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MCKINLEY LAW | PHOTO EDITOR

Kash.0: Enough is enough

Valentine's Day, when singles have to live through another day of seeing couples post cheesy snapchat stories and even cringier Instagram posts depicting their love and appreciation for each other (while subtweeting each other almost every other day of the year). Meanwhile, hopeless romantics are set with their annual Feb. 14 plans: binge-watch The Office, devour a pizza and, for those of age, top off your night with whatever alcohol is in reach to help heal your broken heart. 

Sadly, as a nation, our hearts were collectively broken as a school shooting left 17 dead at Marjory Stoneman Douglas High School.

Nineteen-year-old Nikolas Cruz, was taken into custody after being released from the hospital. Cruz had been expelled from the school and didn’t graduate. Students described him as a “loner” and would “joke about shooting people.” 

This is the eighth school shooting, according to The Guardian, that has occurred in the US since the start of 2018. We’re only in February.

This is also the 800th time following a mass shooting where we, as a nation, are going to go through the same tiring cycle of blame, denial and a repeat tragedy, starting with offering our recycled statements of “thoughts and prayers.” The next step is for both advocates and opponents of gun control to have fierce debates via social media, not reaching an agreement on how necessary semi-automatic rifles are within our society.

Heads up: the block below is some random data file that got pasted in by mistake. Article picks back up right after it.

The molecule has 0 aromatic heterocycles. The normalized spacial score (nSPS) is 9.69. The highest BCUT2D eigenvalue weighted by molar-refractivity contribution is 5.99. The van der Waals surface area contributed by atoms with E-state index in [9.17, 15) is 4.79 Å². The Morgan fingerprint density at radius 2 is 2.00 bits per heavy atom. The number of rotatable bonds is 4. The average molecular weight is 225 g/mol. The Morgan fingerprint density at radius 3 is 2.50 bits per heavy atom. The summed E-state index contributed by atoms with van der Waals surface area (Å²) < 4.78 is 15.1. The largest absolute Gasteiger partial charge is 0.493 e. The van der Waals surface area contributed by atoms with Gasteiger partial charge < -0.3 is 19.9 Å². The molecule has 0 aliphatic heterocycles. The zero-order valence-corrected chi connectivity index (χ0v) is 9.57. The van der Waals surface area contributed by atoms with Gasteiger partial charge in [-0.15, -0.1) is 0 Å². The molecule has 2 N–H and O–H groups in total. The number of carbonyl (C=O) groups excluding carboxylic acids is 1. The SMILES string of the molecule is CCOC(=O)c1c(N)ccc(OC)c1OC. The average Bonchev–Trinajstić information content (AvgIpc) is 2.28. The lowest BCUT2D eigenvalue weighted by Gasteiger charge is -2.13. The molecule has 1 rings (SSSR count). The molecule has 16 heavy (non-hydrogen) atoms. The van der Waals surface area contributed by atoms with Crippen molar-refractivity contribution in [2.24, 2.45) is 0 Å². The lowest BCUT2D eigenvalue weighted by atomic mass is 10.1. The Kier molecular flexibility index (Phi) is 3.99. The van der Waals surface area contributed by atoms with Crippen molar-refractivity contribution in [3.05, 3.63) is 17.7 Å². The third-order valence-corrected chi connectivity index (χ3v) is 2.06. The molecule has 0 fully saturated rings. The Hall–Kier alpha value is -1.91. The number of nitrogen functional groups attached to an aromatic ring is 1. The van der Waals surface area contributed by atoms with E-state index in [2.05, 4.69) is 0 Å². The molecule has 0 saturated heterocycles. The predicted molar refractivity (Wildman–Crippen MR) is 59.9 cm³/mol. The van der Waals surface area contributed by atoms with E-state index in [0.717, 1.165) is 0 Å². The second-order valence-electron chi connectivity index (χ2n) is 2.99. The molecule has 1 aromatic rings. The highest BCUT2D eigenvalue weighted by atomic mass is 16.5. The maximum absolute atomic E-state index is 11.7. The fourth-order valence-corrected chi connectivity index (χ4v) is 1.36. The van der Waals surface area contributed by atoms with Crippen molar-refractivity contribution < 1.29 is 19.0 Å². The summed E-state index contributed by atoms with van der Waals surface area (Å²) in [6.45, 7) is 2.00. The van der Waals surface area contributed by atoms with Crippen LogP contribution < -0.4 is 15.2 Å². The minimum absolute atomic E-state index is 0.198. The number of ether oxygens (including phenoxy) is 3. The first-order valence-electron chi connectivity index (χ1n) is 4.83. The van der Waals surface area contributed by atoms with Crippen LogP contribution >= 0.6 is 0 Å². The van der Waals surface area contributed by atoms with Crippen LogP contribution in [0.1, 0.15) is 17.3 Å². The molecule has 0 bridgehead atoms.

After this, politicians do their best to reject any type of legislation to improve gun control, having decided that their donations from the National Rifle Association, or NRA, are far more important than the value of human life. The final step? A mass shooting devastates our country. 

While nothing is wrong with praying for the ones that have perished, continually ignoring that this country has a problem with gun control. The fact that every time someone goes to a concert, movie theater or an educational facility, they are chancing being gunned down by an AR-15, is appalling. 

The U.S. has six times as many fire homicides as Canada, and 16 times as many as Germany. On average, our nation has one mass shooting each and every day. There are countless other disturbing statistics that all agree with the argument that America has an unreasonably sick fascination towards rifles. It is difficult to think about how many more tragedies similar in this nature will occur until change is implemented. 

For those of you that cheered when President Barack Obama’s legislation for gun control was blocked following the Sandy Hook shootings, you should be ashamed. As a nation, we can continue to blame one another and choose sides, or we can unite together and step forward to erase this troubling trend of witnessing weekly mass shootings.

A day that marks love will now be remembered by parents and family of the victims as a day of senseless violence and bloodshed that claimed 17 innocent lives. Those people didn’t deserve to die under a government that is more concerned with athletes standing for the national anthem than America’s future. 

Akash Bakshi is a freshman studying journalism at Ohio University. Please note that the views and opinions of the columnists do not reflect those of The Post. Do you agree with Akash? Let him know by tweeting him @akashmbakshi.

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